Big ears (MC) and No ears (Fold)

By 'no ears' I mean no visible ears. This is a nice photo showing the very sharp difference in the head profile of the Maine Coon and the Scottish Fold. In terms of the anatomy of the ear flap they are at extremes of the spectrum. The Maine Coon (MC) has big and often tall triangular ear flaps topped off by stiff hairs (lynx tips) which make the ears look even bigger. MC ears are one of their hallmark or defining anatomical characteristics.

Maine Coon and Scottish Fold
Maine Coon and Scottish Fold. Image: Twitter.

The only anatomical characteristic which defines the Scottish Fold (Folds) is the flattened ear flaps. You can adopt Folds which have normal ears because that is how breeding has to take place. But without the flattened ear flaps straight Scottish Folds looks like any other non-purebred cat

In order to avoid dire genetically created and debilitating cartilage problems breeders can't breed Fold to Fold which means half the litter are non-Folds. Which also means that you'll see "Scottish Fold Straights" for sale online. They are purebred but they don't look purebred so I can't see the point.

There are some commentators who say that Scottish Fold breeding should be discontinued as it is cruel. That's a big discussion. They are banned in Germany for this reason. And The Netherlands was in the process of banning the breed. Perhaps it has happened.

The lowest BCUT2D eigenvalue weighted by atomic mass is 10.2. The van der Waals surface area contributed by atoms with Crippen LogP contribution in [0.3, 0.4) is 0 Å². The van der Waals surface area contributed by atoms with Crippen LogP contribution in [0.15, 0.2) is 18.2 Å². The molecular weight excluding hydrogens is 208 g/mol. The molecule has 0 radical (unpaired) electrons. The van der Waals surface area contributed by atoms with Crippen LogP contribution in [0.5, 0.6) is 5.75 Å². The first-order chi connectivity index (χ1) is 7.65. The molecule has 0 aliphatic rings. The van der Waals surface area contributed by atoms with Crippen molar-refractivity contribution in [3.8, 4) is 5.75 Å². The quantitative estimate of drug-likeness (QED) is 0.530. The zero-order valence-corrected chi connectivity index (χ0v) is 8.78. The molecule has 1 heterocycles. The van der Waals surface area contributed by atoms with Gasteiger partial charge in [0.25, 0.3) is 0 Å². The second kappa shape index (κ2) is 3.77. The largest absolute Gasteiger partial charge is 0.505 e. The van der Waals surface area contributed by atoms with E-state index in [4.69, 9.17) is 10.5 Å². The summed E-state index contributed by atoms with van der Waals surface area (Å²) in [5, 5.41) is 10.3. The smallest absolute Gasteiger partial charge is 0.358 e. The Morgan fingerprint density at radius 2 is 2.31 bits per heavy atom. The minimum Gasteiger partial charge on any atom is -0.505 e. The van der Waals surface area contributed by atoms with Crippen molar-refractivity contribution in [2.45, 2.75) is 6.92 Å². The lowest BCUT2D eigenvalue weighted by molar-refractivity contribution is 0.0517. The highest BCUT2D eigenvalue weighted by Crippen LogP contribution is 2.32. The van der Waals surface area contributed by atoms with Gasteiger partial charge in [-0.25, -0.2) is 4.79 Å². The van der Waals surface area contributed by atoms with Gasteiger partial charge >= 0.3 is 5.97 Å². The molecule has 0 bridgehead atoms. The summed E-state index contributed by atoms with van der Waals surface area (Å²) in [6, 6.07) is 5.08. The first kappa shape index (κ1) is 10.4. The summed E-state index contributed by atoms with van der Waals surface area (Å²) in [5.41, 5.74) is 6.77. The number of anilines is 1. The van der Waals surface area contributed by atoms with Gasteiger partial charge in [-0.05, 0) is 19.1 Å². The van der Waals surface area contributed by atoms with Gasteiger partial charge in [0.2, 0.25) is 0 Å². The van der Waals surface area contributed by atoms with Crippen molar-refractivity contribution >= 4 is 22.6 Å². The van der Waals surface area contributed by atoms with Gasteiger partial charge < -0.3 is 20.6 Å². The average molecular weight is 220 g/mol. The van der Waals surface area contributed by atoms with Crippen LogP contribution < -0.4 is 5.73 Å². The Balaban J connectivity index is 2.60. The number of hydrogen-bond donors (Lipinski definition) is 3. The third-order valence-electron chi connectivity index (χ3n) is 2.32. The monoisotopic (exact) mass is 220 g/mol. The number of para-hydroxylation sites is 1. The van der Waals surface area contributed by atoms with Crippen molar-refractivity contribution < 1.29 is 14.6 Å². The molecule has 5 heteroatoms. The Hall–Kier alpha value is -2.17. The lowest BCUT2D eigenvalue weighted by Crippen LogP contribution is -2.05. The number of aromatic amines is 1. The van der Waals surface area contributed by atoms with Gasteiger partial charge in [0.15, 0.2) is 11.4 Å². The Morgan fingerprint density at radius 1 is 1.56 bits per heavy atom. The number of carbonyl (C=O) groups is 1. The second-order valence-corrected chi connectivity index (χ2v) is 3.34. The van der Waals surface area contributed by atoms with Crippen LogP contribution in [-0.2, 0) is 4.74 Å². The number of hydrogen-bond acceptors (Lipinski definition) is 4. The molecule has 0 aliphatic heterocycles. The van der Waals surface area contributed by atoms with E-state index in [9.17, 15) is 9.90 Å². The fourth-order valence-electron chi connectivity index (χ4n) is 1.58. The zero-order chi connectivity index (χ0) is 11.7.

Sometimes breeders go a little too far with MC breeding and create cats with extraordinary ear flaps. The ones we see in the picture are nice and neutral for a MC.

Fold kittens are not born with flattened ears. It takes a while as the cartilage of the ear flap loses its rigidity and they collapse against the cranium.

More on the Fold

The Scottish Fold is a cat breed known for its unique appearance, which includes flattened ears. The process that gives the Scottish Fold its flattened ears is a natural genetic mutation.

The Scottish Fold's distinctive ear shape is caused by a dominant gene that affects the development of the ear cartilage. Kittens born with the folded ear gene will have ears that begin to fold forward at around three to four weeks of age. By the time the kitten is four months old, its ears will have taken on their characteristic shape.

It's important to note that not all Scottish Fold kittens will have folded ears. Kittens who inherit two copies of the gene responsible for the fold, one from each parent, may develop skeletal abnormalities, such as a short or twisted tail, as well as severe arthritis in their joints. This is why many responsible breeders will not breed Scottish Folds with each other, to avoid producing kittens with these health problems.

Overall, while the flattened ears of the Scottish Fold are a result of a genetic mutation, it's important for breeders to prioritize the health and welfare of their cats when breeding for physical traits.


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